The Charlotte News

Wednesday, September 13, 1950


Site Ed. Note: The front page reports that allied troops had been informed by General Walton Walker, ground commander, that soon they would be engaged in offensive operations—with the as yet unknown imminent landing on Inchon. The allied gains of the prior three days were the greatest in nearly a month, sealing much of the gap through which the North Koreans had threatened breakthrough from Kigye near the east coast. American and South Korean troops, led by a task force under the command of Brig. General Gar Davidson, the former West Point football coach and star end, had closed off a three-mile gap also in the southern gate of a mountain corridor, in the area south of Pohang and northwest of Kyongju, trapping 3,000 enemy troops. The "left end run" had forced the enemy to return to their lines or face death. American big guns had also wiped out 200 enemy troops as they stormed a peak near Masan in the southern sector.

On the Masan front, a North Korean soldier surrendered with a leaflet dropped by the U.N. forces, and asked for more "tickets" to enable surrender of others who wanted to do likewise. He was given a handful of the leaflets and ten minutes later, four more North Koreans surrendered.

Front line troops would continue to receive beer for free, according to an unidentified Army official, following removal of the one small can per day ration the previous day, provoking a howl of protest heard as far as Washington, where Representative John Dingell of Michigan asserted that the free beer was essential for the front line troops. But Representative Joseph Bryson of South Carolina believed beer should not be served to the troops or to civilians at home during wartime, and introduced a bill to prohibit the practice to conserve alcohol for medicinal purposes. The beer was not made available to soldiers in the rear—no rear beer.

Following the accepted resignation of Secretary of Defense Louis Johnson, effective the following Tuesday, the President had asked Congress to make exception under the 1947 National Security Act to allow for appointment of General George C. Marshall to become Secretary of Defense. The Act prohibited anyone who had been in active military service during the prior ten years from so serving. The Senate Armed Services Committee had already approved the change, 10 to 2, and the House Armed Services Committee was expected to take up the matter shortly. The proposed bill would allow the General to retain his rank and continue to receive pay and allowances for that rank. The original provision of the Act had been designed to prevent undue influence on military men as Defense Secretary from those being supervised at the Pentagon.

The resignation of Mr. Johnson and appointment of General Marshall had strengthened the hand of Secretary of State Acheson, meeting with the French and British foreign ministers in New York to discuss rearming of Western Europe. The policies of General Marshall were more closely aligned with those of Secretary Acheson than had been those of Secretary Johnson.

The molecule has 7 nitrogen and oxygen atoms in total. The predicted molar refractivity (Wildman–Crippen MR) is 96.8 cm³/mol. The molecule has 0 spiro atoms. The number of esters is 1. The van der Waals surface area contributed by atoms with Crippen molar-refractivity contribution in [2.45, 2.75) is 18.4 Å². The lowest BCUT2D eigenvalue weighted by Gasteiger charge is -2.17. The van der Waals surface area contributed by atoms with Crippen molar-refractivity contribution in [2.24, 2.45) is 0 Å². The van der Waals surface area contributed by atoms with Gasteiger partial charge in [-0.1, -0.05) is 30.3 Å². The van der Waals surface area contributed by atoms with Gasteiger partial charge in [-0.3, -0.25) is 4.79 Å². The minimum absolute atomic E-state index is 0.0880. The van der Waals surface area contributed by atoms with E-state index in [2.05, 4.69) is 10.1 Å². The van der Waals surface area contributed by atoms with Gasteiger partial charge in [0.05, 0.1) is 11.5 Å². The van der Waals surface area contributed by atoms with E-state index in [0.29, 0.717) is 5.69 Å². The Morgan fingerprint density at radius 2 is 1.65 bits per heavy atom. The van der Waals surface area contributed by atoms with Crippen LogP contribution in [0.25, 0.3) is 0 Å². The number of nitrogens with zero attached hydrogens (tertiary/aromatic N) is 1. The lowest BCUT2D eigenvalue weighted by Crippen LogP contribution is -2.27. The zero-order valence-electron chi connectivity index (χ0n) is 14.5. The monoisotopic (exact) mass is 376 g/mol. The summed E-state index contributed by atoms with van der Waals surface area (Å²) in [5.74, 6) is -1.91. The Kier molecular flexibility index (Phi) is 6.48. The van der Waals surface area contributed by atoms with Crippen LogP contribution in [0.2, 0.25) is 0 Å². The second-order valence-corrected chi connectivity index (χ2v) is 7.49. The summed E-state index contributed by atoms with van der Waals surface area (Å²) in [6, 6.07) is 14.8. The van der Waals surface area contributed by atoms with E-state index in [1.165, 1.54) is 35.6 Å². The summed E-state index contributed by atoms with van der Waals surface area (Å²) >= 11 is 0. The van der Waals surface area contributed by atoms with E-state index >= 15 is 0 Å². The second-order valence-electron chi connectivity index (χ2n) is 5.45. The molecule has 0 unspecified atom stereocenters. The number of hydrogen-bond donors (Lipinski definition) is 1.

Diplomatic authorities said that the subject of the treaty with Japan, not yet formalized, would be discussed between Secretary Acheson and British Foreign Secretary Ernest Bevin, probably the following week.

The Senate Foreign Relations Committee approved appointment of former New York City Mayor William O'Dwyer as Ambassador to Mexico, by a vote of 8 to 0.

The Committee also unanimously voted to ask the Senate to issue contempt citations against Earl Browder, Frederick Vanderbilt Field and Philip Jaffe for contempt of Congress for refusing to answer questions before the subcommittee investigating the charges brought by Senator McCarthy of Communists in the State Department, subsequently denounced by the Senate as a "fraud and a hoax".

The House Rules Committee bypassed the controversial excess profits tax to speed final action on the 4.5 billion dollar tax increase bill.

Maj. General Lewis Hershey, head of Selective Service, told the Senate Appropriations Committee the previous day that he was making plans to induct between 370,000 and 500,000 men before July 1, 1951.

In Pittsburgh, the engineer of the Pennsylvania Railroad train which had crashed into the rear of the troop train near Coshocton, O., killing 33 National Guardsmen, testified at a hearing before the Interstate Commerce Commission that he was trying to make up time when the crash occurred, after being 29 minutes late leaving Pittsburgh and losing another minute en route. He said visibility was restricted by fog. He guessed his speed to be 50 mph at the time of the crash, whereas ICC regulations required that speed be reduced to 30 mph at an approach block, which the train had passed just prior to the collision. He also admitted that he had not applied his brakes properly at a stop-and-proceed signal just before the crash. He applied his emergency brake as soon as he saw deployed flares and a flagman before the stalled train, but it was too late, with the stalled train only 50 car lengths away.

A Presidential emergency board, formed to investigate disputes between the New York Central Railroad and its employees, accused four railroad unions of an effort to extort hundreds of thousands of dollars from the carrier.